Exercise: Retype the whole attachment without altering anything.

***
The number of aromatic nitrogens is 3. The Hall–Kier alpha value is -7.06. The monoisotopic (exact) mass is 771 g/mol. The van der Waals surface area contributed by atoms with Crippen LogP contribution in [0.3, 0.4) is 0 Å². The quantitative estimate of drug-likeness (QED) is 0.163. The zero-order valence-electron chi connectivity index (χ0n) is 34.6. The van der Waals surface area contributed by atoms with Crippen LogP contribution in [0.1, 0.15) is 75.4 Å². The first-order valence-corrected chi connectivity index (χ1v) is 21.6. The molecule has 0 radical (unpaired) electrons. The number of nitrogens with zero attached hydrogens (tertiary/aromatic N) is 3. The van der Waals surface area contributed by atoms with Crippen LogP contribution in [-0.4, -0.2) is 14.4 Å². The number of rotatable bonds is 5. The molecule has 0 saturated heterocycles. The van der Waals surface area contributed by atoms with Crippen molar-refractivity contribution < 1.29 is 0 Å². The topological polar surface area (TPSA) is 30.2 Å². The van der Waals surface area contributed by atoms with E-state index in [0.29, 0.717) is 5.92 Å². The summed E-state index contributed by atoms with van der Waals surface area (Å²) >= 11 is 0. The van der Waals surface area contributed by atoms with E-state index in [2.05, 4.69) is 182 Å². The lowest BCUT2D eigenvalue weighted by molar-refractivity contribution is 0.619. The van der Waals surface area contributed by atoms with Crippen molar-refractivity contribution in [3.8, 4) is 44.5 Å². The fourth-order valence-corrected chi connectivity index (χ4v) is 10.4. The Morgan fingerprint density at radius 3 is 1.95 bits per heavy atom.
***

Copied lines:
The number of aromatic nitrogens is 3. The Hall–Kier alpha value is -7.06. The monoisotopic (exact) mass is 771 g/mol. The van der Waals surface area contributed by atoms with Crippen LogP contribution in [0.3, 0.4) is 0 Å². The quantitative estimate of drug-likeness (QED) is 0.163. The zero-order valence-electron chi connectivity index (χ0n) is 34.6. The van der Waals surface area contributed by atoms with Crippen LogP contribution in [0.1, 0.15) is 75.4 Å². The first-order valence-corrected chi connectivity index (χ1v) is 21.6. The molecule has 0 radical (unpaired) electrons. The number of nitrogens with zero attached hydrogens (tertiary/aromatic N) is 3. The van der Waals surface area contributed by atoms with Crippen LogP contribution in [-0.4, -0.2) is 14.4 Å². The number of rotatable bonds is 5. The molecule has 0 saturated heterocycles. The van der Waals surface area contributed by atoms with Crippen molar-refractivity contribution < 1.29 is 0 Å². The topological polar surface area (TPSA) is 30.2 Å². The van der Waals surface area contributed by atoms with E-state index in [0.29, 0.717) is 5.92 Å². The summed E-state index contributed by atoms with van der Waals surface area (Å²) >= 11 is 0. The van der Waals surface area contributed by atoms with E-state index in [2.05, 4.69) is 182 Å². The lowest BCUT2D eigenvalue weighted by molar-refractivity contribution is 0.619. The van der Waals surface area contributed by atoms with Crippen molar-refractivity contribution in [3.8, 4) is 44.5 Å². The fourth-order valence-corrected chi connectivity index (χ4v) is 10.4. The Morgan fingerprint density at radius 3 is 1.95 bits per heavy atom.